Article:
If watching gold-digging women fighting over a pseudo millionaire or ex-lovers revealing embarrassing stories to former flames' parents doesn't make your stomach turn, how about eating horse rectum?
Just when you thought reality TV couldn't get any worse, NBC slapped this programming gem into prime time. After a long meeting between the network's affiliate board members and top executives, the Peacock network agreed that promos featuring Fear Factor contestants chowing down on equine innards crossed the line of decorum, especially since one appeared during a Saturday morning children's show. A long meeting?
"We did hear [the non-delicacy] was USDA," said board chairman and Gannett Television executive Roger Ogden. Uh, that's not the first concern that comes to mind....
In today's Motley Fool Take:
- Motorola Answers the Call
- Discussion Board of the Day: Nokia
- File Taxes Electronically
- Quote of Note
- Microsoft Extends Hand to E.U.
- Shameless Plug: Perfect Credit Can Be Yours
- HP Gets the Message
- Quick Takes: McDonald's, Kmart, news about dividends, more
- And Finally...
Posting pre-charge earnings of $0.13 a share on a 3% uptick in year-over-year revenues may not seem like much, but hold the phone. Motorola guided Wall Street to a top-line decline in October on earnings of merely a dime per share. This is a different company now, and the confidence may be contagious. With Nokia
It was a solid performance by Motorola by most measures. The company posted operating profit gains in all businesses except the sluggish wireless network equipment sector.
While it also hosed down first-quarter targets, it will still mark Motorola's third consecutive profitable quarter. It also expressed its comfort with fiscal 2003 estimates of $0.40 a share in profits on $27.5 billion in sales, despite the rocky start.
Shares peaked three years ago when the wireless sector was walking on water. It took a dip, and Motorola's stock has shed 85% of its value since then. It's fitting that the company that started out making car radios would skid out of control. It's even more poetic to see that same company get back behind the wheel and start heading in the right direction.
If Motorola is bouncing back, does that mean the wireless sector is ready for a callback? What about Nokia? Can the sector's bellwether dial its way back into investor fancy? All this and more -- in the Nokia discussion board. Only on Fool.com.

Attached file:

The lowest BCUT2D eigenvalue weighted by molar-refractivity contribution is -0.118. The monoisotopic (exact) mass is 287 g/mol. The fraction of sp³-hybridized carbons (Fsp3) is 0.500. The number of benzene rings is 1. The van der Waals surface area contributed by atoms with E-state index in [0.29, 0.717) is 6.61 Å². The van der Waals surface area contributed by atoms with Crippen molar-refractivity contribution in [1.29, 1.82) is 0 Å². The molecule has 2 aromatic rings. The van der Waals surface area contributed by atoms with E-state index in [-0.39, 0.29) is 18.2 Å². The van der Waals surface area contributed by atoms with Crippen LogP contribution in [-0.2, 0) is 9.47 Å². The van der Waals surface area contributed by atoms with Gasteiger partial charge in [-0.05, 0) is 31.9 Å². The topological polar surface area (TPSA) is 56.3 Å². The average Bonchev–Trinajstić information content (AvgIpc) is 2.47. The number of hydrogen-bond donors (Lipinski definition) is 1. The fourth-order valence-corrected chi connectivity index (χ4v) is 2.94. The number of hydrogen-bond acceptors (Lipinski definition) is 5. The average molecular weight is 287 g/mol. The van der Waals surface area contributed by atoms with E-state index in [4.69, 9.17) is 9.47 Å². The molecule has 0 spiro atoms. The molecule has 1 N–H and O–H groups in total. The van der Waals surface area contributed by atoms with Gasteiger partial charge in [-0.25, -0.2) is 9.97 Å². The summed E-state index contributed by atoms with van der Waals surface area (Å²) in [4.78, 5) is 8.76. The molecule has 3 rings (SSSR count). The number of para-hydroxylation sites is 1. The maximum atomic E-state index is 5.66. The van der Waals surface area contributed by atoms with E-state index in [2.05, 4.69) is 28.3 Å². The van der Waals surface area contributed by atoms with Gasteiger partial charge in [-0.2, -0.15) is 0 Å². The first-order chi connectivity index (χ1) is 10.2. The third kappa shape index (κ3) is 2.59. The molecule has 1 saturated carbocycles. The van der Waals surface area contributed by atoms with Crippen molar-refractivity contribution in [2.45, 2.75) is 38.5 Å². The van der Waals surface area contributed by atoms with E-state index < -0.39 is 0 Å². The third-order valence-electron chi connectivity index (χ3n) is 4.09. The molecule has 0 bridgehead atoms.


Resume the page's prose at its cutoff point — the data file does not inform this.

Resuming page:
Paperwork, paperwork -- everyone hates paperwork. And the Internal Revenue Service is no different. In fact, the IRS hates it so much, it's taking steps to encourage Americans to file their taxes online, rather than send in 1040 forms splattered with chicken scratch.
IRS has partnered with several private tax-preparation software providers to offer 60% of Americans free online filing. Who's eligible? That's up to the individual provider. TAXSLAYER.COM is giving the freebie to active military personnel. TaxAct is targeting those who can file the 1040EZ or have an adjusted gross income above $100,000. You can use TaxBrain.com's services free of charge if your AGI is below $12,000 or if you're 50 years old or beyond. And Intuit's
To see if you're eligible, visit the IRS's Free File page, and browse the providers or fill out a questionnaire. Even if you aren't eligible, there are many benefits to filing electronically: You'll reduce the chance of mistakes (due to bad calculations or poor handwriting), all forms are easily accessible, and you'll receive your refund more quickly.
However, there are drawbacks. First, even if you're eligible for a free federal filing, you'll have to pay to file your state taxes. Also, expect to be subjected to marketing for other financial services. Most notably, watch for the "refund anticipation loans," which will give you the amount of your refund in cash while you wait for your IRS refund check -- for a price. Unless you desperately need the money, the fees and steep interest rates aren't worth it.
"See, when the government spends money, it creates jobs; whereas when the money is left in the hands of taxpayers, God only knows what they do with it. Bake it into pies, probably. Anything to avoid creating jobs." -- Dave Barry, syndicated columnist
The world's biggest software company is accused of intentionally keeping its code under wraps so that servers made by companies like Sun Microsystems